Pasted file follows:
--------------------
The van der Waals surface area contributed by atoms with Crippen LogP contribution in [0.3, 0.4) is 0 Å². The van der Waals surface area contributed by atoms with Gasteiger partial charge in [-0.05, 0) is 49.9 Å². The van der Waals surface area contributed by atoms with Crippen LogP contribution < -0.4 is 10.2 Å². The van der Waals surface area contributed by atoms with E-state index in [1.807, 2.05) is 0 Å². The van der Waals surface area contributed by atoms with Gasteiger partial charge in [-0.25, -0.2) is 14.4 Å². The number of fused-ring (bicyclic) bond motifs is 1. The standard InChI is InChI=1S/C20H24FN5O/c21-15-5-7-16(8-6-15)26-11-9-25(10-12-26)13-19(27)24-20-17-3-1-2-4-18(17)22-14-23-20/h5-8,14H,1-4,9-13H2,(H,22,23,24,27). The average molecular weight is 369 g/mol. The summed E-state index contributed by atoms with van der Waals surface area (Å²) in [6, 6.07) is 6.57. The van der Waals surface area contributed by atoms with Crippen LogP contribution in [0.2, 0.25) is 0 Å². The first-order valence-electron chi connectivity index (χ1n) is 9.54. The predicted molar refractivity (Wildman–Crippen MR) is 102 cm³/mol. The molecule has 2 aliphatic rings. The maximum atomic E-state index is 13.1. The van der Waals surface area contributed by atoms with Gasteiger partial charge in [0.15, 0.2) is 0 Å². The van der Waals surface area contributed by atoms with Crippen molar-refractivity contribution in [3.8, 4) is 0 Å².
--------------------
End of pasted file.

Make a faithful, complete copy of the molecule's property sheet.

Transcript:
The van der Waals surface area contributed by atoms with Crippen LogP contribution in [0.3, 0.4) is 0 Å². The van der Waals surface area contributed by atoms with Gasteiger partial charge in [-0.05, 0) is 49.9 Å². The van der Waals surface area contributed by atoms with Crippen LogP contribution < -0.4 is 10.2 Å². The van der Waals surface area contributed by atoms with E-state index in [1.807, 2.05) is 0 Å². The van der Waals surface area contributed by atoms with Gasteiger partial charge in [-0.25, -0.2) is 14.4 Å². The number of fused-ring (bicyclic) bond motifs is 1. The standard InChI is InChI=1S/C20H24FN5O/c21-15-5-7-16(8-6-15)26-11-9-25(10-12-26)13-19(27)24-20-17-3-1-2-4-18(17)22-14-23-20/h5-8,14H,1-4,9-13H2,(H,22,23,24,27). The average molecular weight is 369 g/mol. The summed E-state index contributed by atoms with van der Waals surface area (Å²) in [6, 6.07) is 6.57. The van der Waals surface area contributed by atoms with Crippen LogP contribution in [0.2, 0.25) is 0 Å². The first-order valence-electron chi connectivity index (χ1n) is 9.54. The predicted molar refractivity (Wildman–Crippen MR) is 102 cm³/mol. The molecule has 2 aliphatic rings. The maximum atomic E-state index is 13.1. The van der Waals surface area contributed by atoms with Gasteiger partial charge in [0.15, 0.2) is 0 Å². The van der Waals surface area contributed by atoms with Crippen molar-refractivity contribution in [3.8, 4) is 0 Å².